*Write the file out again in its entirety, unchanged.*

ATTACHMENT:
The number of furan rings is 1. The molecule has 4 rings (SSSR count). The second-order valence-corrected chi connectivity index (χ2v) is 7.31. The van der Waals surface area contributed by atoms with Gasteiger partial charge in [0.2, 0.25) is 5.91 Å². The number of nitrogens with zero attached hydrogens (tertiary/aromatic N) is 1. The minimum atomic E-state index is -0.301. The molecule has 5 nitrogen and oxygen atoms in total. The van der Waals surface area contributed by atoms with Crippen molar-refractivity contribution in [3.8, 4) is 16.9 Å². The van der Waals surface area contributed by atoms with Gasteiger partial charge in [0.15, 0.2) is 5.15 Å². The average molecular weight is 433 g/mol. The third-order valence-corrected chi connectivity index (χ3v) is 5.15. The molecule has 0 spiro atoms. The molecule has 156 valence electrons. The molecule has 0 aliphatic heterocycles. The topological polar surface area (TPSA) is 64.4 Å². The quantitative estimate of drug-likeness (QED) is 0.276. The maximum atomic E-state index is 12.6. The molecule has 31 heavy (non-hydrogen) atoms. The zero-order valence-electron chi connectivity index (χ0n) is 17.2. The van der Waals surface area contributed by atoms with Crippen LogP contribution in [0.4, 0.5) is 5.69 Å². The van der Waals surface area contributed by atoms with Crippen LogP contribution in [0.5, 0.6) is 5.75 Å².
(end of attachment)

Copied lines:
The number of furan rings is 1. The molecule has 4 rings (SSSR count). The second-order valence-corrected chi connectivity index (χ2v) is 7.31. The van der Waals surface area contributed by atoms with Gasteiger partial charge in [0.2, 0.25) is 5.91 Å². The number of nitrogens with zero attached hydrogens (tertiary/aromatic N) is 1. The minimum atomic E-state index is -0.301. The molecule has 5 nitrogen and oxygen atoms in total. The van der Waals surface area contributed by atoms with Crippen molar-refractivity contribution in [3.8, 4) is 16.9 Å². The van der Waals surface area contributed by atoms with Gasteiger partial charge in [0.15, 0.2) is 5.15 Å². The average molecular weight is 433 g/mol. The third-order valence-corrected chi connectivity index (χ3v) is 5.15. The molecule has 0 spiro atoms. The molecule has 156 valence electrons. The molecule has 0 aliphatic heterocycles. The topological polar surface area (TPSA) is 64.4 Å². The quantitative estimate of drug-likeness (QED) is 0.276. The maximum atomic E-state index is 12.6. The molecule has 31 heavy (non-hydrogen) atoms. The zero-order valence-electron chi connectivity index (χ0n) is 17.2. The van der Waals surface area contributed by atoms with Crippen LogP contribution in [0.4, 0.5) is 5.69 Å². The van der Waals surface area contributed by atoms with Crippen LogP contribution in [0.5, 0.6) is 5.75 Å².